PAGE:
20/20 foresight: planning the ADF’s future role in the Middle East
10 Mar 2017|

Image courtesy of the Department of Defence.

As the battle for Mosul reaches its final stages and the White House reviews US military options for an assault on Raqqa, Islamic State’s stronghold in Syria, a decision point is fast approaching for the future employment of the Australian Defence Force in the Middle East.

This year was always destined to be a critical juncture for government decisions about ADF engagement. A new US President in the White House, the return of Mosul to Iraqi government control and the anniversary of the initial two-year ADF contribution in May, necessitate a recast of Australia’s commitment to the coalition effort. The US review provides the opportunity for Australia to reset its own objectives in the region.

The recent pronouncements by Malcolm Turnbull and Defence Minister Marise Payne that Australia would consider any US request for a revised ADF contribution ‘on its merits’, is a signal that the government will likely use this opening as an opportunity to adjust its commitment.

The military-strategic outlook in the Middle East is complex by any measure and throws up considerable challenges for the government. Redefining and crafting a revised military purpose for the commitment should be a high priority.

Until now, the defeat of IS as a proto-conventional military force in Iraq and Syria has been the clear and unambiguous priority for Australia. The defeat of IS in Mosul and Raqqa will shift the focus of the conflict in Iraq from a conventional fight back to a more complex counter insurgency effort. How prepared Iraq’s security forces are to meet the military and political demands of a protracted insurgency is the subject of considerable speculation.

Despite this, there is a strong impetus for Australia to remain committed to Iraq, at least in the short term. Iraq’s Counter Terrorism Service (CTS), currently assisted by US and Australian Special Forces, has borne the brunt of the fighting with IS. It has sustained heavy casualties and requires a major reconstitution and retraining effort in the months ahead.

Australia’s other significant commitment, the Taji based training mission undertaken by a combined Australian and New Zealand Task Force, has also played an important role in generating Iraqi Army and Police capability. A protracted counter insurgency campaign will rely heavily on coalition efforts to build and sustain the capacity of these forces.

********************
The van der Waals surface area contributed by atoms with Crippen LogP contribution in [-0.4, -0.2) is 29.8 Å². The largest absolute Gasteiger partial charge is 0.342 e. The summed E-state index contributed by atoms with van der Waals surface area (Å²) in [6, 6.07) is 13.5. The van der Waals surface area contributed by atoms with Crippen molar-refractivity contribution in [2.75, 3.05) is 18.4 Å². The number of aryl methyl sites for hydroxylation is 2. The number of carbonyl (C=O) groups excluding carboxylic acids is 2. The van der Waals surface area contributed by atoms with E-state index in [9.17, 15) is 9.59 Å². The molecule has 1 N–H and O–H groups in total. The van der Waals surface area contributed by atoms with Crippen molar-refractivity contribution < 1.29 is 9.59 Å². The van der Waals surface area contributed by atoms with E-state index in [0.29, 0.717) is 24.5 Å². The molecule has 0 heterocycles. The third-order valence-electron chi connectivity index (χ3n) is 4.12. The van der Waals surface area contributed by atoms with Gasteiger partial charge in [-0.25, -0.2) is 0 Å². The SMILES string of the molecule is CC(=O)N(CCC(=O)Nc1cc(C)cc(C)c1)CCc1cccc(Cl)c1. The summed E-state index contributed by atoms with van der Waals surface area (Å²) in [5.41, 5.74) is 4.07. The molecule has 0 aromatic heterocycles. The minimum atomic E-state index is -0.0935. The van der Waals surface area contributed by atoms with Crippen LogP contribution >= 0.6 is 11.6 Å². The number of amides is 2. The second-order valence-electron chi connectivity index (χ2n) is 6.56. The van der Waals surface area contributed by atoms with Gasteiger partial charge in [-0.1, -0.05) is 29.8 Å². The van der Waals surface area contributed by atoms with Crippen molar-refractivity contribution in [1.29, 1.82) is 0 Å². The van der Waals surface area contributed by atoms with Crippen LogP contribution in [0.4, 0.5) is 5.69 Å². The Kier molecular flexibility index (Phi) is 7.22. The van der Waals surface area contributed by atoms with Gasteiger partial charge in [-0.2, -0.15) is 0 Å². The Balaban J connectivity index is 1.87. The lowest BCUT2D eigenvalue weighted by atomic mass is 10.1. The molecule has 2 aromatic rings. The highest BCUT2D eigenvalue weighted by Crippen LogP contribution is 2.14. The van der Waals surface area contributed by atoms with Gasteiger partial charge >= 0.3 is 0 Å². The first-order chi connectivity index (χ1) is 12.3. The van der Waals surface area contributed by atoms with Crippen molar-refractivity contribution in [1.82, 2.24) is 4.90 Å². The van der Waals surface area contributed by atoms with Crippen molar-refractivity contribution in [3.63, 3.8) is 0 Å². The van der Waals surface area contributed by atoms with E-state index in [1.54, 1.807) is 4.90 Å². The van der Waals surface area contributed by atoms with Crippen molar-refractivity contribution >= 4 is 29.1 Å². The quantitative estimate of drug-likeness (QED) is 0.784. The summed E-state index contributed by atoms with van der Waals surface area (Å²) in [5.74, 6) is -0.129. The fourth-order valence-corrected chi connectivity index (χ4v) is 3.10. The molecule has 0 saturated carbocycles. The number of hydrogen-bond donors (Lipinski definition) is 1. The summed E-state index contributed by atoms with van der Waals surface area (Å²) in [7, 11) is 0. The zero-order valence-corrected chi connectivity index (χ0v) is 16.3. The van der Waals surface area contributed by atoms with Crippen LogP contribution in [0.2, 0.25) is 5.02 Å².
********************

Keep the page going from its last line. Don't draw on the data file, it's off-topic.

A continued ADF role in Iraq is not risk free. Keeping a political consensus together once Mosul is captured will be a challenge for Iraq’s government as broader sectarian and geopolitical tensions play out. Consequently, an ongoing Australian presence would benefit from having clear conditional objectives attached to it to avoid mission creep. Crafting the right parameters for continued military investment carries challenges but getting it right will provide Australia with greater strategic flexibility should Iraq’s political unity deteriorate in the coming months.

Beyond Iraq, Australia’s Middle East policy would benefit from a clear sighted appreciation of US strategic objectives across the region and their likelihood of success. This is the overarching lesson from Australia’s experience of coalition commitments over the last fifteen years. Growing strategic uncertainty in North and East Asia and speculation that returning foreign fighters may bring greater security challenges to Southeast Asia mean that Australia’s more immediate strategic circumstances are now less forgiving than they were fifteen years ago.

The recent visit to Washington by Foreign Minister Julie Bishop for talks with US officials and the Senator Payne’s meeting with the US Defence Secretary at NATO headquarters in Brussels last month will have furnished the government with US expectations of success. Diplomatic and embedded ADF personnel in the US and the Middle East have no doubt also provided important detail to the government about this very issue. Utilising the collated information to develop  a dispassionate and honest alliance discourse with Australia’s coalition partners in the Middle East will provide the government with greater strategic flexibility.

Other options for adjusting the ADF commitment may include increasing the number of ADF personnel embedded in coalition headquarters, or an expanded role for Australia’s Special Operations Task Group into Syria. A decision to put ADF personnel on the ground in Syria is unlikely, noting the broader uncertainties associated with the future of the civil war there.

Australia’s Air Task Group, comprising seven F/A-18s, an E-7A AWACs aircraft and a KC30 air-refuelling tanker and currently supporting coalition operations in Iraq and Syria, would be useful in an expanded Syrian campaign. Options to increase this contribution do exist, particularly as an offset to any draw-down in Australia’s Iraq commitment. The same parameters apply to the Navy’s maritime security contribution of a frigate in the Arabian Peninsula. But increasing either contribution needs to be carefully weighed against potential domestic and regional contingency requirements.

The strategic calculus confronting the government as it considers a revised ADF commitment is growing ever more complex. Setting a framework that provides the ADF with a revised military purpose beyond Mosul and Raqqa as well as parameters that provide Australia with flexibility to adjust the commitment to the prevailing strategic circumstances will be a key component of its ultimate success.